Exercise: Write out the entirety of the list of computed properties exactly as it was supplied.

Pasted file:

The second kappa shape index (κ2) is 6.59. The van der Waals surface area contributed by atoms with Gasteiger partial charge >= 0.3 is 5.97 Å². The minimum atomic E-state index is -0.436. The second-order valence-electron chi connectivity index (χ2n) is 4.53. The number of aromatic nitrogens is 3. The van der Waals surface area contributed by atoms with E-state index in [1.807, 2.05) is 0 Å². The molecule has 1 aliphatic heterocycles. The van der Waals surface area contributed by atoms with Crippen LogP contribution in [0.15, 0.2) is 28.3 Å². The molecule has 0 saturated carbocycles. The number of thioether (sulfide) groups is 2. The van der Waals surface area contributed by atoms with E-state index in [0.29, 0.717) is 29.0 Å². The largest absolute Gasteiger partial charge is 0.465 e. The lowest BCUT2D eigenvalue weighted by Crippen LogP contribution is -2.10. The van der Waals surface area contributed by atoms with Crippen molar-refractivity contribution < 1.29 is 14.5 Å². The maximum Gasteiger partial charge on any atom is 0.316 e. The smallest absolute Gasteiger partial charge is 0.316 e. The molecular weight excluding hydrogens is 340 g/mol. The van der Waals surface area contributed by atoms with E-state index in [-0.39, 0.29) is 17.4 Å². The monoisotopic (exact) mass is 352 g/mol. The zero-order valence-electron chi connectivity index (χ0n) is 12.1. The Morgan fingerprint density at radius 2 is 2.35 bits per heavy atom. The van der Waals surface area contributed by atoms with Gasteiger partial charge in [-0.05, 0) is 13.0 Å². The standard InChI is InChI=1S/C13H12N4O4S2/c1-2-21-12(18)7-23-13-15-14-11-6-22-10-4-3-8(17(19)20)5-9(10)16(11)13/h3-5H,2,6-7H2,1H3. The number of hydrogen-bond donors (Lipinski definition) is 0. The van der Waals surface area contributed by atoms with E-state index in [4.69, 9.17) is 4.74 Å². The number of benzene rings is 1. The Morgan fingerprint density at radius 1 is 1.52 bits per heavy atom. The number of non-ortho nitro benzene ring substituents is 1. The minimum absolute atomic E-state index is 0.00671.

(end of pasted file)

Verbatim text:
The second kappa shape index (κ2) is 6.59. The van der Waals surface area contributed by atoms with Gasteiger partial charge >= 0.3 is 5.97 Å². The minimum atomic E-state index is -0.436. The second-order valence-electron chi connectivity index (χ2n) is 4.53. The number of aromatic nitrogens is 3. The van der Waals surface area contributed by atoms with E-state index in [1.807, 2.05) is 0 Å². The molecule has 1 aliphatic heterocycles. The van der Waals surface area contributed by atoms with Crippen LogP contribution in [0.15, 0.2) is 28.3 Å². The molecule has 0 saturated carbocycles. The number of thioether (sulfide) groups is 2. The van der Waals surface area contributed by atoms with E-state index in [0.29, 0.717) is 29.0 Å². The largest absolute Gasteiger partial charge is 0.465 e. The lowest BCUT2D eigenvalue weighted by Crippen LogP contribution is -2.10. The van der Waals surface area contributed by atoms with Crippen molar-refractivity contribution < 1.29 is 14.5 Å². The maximum Gasteiger partial charge on any atom is 0.316 e. The smallest absolute Gasteiger partial charge is 0.316 e. The molecular weight excluding hydrogens is 340 g/mol. The van der Waals surface area contributed by atoms with E-state index in [-0.39, 0.29) is 17.4 Å². The monoisotopic (exact) mass is 352 g/mol. The zero-order valence-electron chi connectivity index (χ0n) is 12.1. The Morgan fingerprint density at radius 2 is 2.35 bits per heavy atom. The van der Waals surface area contributed by atoms with Gasteiger partial charge in [-0.05, 0) is 13.0 Å². The standard InChI is InChI=1S/C13H12N4O4S2/c1-2-21-12(18)7-23-13-15-14-11-6-22-10-4-3-8(17(19)20)5-9(10)16(11)13/h3-5H,2,6-7H2,1H3. The number of hydrogen-bond donors (Lipinski definition) is 0. The van der Waals surface area contributed by atoms with E-state index in [4.69, 9.17) is 4.74 Å². The number of benzene rings is 1. The Morgan fingerprint density at radius 1 is 1.52 bits per heavy atom. The number of non-ortho nitro benzene ring substituents is 1. The minimum absolute atomic E-state index is 0.00671.